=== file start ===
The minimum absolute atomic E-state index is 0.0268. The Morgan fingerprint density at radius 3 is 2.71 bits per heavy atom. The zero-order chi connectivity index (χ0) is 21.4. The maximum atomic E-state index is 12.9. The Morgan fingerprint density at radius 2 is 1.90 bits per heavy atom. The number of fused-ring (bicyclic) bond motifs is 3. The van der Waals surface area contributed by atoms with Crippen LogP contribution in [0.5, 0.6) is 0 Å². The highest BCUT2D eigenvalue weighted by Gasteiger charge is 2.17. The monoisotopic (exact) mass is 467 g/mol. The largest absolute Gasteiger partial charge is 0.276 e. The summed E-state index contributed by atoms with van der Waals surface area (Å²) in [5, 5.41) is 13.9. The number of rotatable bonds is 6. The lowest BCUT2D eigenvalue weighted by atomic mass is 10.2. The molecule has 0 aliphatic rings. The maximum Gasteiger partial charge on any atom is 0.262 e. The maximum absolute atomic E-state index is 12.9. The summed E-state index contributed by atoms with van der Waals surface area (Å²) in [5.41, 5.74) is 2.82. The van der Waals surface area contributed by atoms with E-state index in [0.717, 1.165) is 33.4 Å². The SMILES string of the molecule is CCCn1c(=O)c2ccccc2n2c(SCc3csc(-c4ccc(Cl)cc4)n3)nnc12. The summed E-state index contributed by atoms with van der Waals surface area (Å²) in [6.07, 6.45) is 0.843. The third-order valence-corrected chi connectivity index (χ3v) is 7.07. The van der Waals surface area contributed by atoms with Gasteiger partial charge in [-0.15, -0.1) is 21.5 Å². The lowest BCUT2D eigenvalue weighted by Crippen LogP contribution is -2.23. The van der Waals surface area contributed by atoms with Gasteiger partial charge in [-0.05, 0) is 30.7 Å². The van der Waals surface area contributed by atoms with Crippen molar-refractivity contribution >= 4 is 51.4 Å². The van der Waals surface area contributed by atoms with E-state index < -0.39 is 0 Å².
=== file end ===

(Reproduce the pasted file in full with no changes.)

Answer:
The minimum absolute atomic E-state index is 0.0268. The Morgan fingerprint density at radius 3 is 2.71 bits per heavy atom. The zero-order chi connectivity index (χ0) is 21.4. The maximum atomic E-state index is 12.9. The Morgan fingerprint density at radius 2 is 1.90 bits per heavy atom. The number of fused-ring (bicyclic) bond motifs is 3. The van der Waals surface area contributed by atoms with Crippen LogP contribution in [0.5, 0.6) is 0 Å². The highest BCUT2D eigenvalue weighted by Gasteiger charge is 2.17. The monoisotopic (exact) mass is 467 g/mol. The largest absolute Gasteiger partial charge is 0.276 e. The summed E-state index contributed by atoms with van der Waals surface area (Å²) in [5, 5.41) is 13.9. The number of rotatable bonds is 6. The lowest BCUT2D eigenvalue weighted by atomic mass is 10.2. The molecule has 0 aliphatic rings. The maximum Gasteiger partial charge on any atom is 0.262 e. The maximum absolute atomic E-state index is 12.9. The summed E-state index contributed by atoms with van der Waals surface area (Å²) in [5.41, 5.74) is 2.82. The van der Waals surface area contributed by atoms with E-state index in [0.717, 1.165) is 33.4 Å². The SMILES string of the molecule is CCCn1c(=O)c2ccccc2n2c(SCc3csc(-c4ccc(Cl)cc4)n3)nnc12. The summed E-state index contributed by atoms with van der Waals surface area (Å²) in [6.07, 6.45) is 0.843. The third-order valence-corrected chi connectivity index (χ3v) is 7.07. The van der Waals surface area contributed by atoms with Gasteiger partial charge in [-0.15, -0.1) is 21.5 Å². The lowest BCUT2D eigenvalue weighted by Crippen LogP contribution is -2.23. The van der Waals surface area contributed by atoms with Gasteiger partial charge in [-0.05, 0) is 30.7 Å². The van der Waals surface area contributed by atoms with Crippen molar-refractivity contribution >= 4 is 51.4 Å². The van der Waals surface area contributed by atoms with E-state index < -0.39 is 0 Å².